Dame Edith Louisa Sitwell
By The Lake - Poem by Dame Edith Louisa Sitwell
ACROSS the flat and the pastel snow
Two people go . . . . 'And do you remember
When last we wandered this shore?' . . . 'Ah no!
For it is cold-hearted December.'
'Dead, the leaves that like asses's ears hung on the trees
When last we wandered and squandered joy here;
Now Midas your husband will listen for these
Whispers--these tears for joy's bier.'
And as they walk, they seem tall pagodas;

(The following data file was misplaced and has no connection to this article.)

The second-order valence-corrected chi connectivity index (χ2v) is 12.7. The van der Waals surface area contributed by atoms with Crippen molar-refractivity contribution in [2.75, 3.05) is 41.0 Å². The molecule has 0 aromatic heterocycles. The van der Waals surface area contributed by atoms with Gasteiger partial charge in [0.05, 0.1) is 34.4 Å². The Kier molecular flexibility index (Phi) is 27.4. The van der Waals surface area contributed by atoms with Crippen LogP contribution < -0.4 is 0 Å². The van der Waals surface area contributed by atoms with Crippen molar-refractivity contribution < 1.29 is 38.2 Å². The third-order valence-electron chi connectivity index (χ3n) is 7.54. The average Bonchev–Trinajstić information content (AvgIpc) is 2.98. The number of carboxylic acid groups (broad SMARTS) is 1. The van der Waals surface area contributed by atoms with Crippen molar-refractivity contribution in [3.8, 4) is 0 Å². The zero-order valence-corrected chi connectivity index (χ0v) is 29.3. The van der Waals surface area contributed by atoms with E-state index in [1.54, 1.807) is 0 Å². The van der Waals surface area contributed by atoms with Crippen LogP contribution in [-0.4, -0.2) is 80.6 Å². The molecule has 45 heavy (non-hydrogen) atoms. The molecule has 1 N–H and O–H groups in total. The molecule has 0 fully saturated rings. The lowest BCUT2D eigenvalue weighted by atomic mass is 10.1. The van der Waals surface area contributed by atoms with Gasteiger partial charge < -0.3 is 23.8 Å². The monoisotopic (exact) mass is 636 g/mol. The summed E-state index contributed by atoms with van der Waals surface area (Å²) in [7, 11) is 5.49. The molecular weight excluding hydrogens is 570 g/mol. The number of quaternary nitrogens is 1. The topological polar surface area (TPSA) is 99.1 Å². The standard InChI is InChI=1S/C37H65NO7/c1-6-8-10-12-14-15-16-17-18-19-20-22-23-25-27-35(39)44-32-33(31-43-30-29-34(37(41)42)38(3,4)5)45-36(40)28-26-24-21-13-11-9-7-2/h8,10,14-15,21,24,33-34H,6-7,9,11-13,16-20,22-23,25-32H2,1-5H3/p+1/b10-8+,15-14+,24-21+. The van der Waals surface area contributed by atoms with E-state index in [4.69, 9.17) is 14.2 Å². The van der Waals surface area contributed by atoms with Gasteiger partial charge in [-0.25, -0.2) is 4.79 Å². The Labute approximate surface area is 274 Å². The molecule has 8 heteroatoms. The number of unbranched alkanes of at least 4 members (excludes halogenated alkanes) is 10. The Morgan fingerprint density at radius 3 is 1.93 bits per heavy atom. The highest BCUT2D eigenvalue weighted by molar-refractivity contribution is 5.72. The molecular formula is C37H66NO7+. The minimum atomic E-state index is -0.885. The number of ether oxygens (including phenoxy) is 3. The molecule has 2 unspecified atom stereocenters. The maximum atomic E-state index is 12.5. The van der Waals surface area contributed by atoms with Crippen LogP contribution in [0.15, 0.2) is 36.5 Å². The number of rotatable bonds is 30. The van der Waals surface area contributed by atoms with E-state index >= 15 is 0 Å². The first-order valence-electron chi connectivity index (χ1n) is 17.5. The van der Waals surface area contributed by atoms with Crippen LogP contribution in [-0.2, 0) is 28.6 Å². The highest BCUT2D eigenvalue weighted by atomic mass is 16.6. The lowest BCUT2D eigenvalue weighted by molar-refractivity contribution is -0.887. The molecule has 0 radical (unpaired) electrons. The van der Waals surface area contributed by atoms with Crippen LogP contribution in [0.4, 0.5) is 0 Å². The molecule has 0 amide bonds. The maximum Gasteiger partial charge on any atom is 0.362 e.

And all the ropes let down from the cloud
Ring the hard cold bell-buds upon the trees--codas
Of overtones, ecstasies, grown for love's shroud
Comments about By The Lake by Dame Edith Louisa Sitwell
Read this poem in other languages
This poem has not been translated into any other language yet.
Still I Rise
The Road Not Taken
If You Forget Me
Edgar Allan Poe
Stopping By Woods On A Snowy Evening
Do Not Stand At My Grave And Weep
Mary Elizabeth Frye
I Do Not Love You Except Because I Love You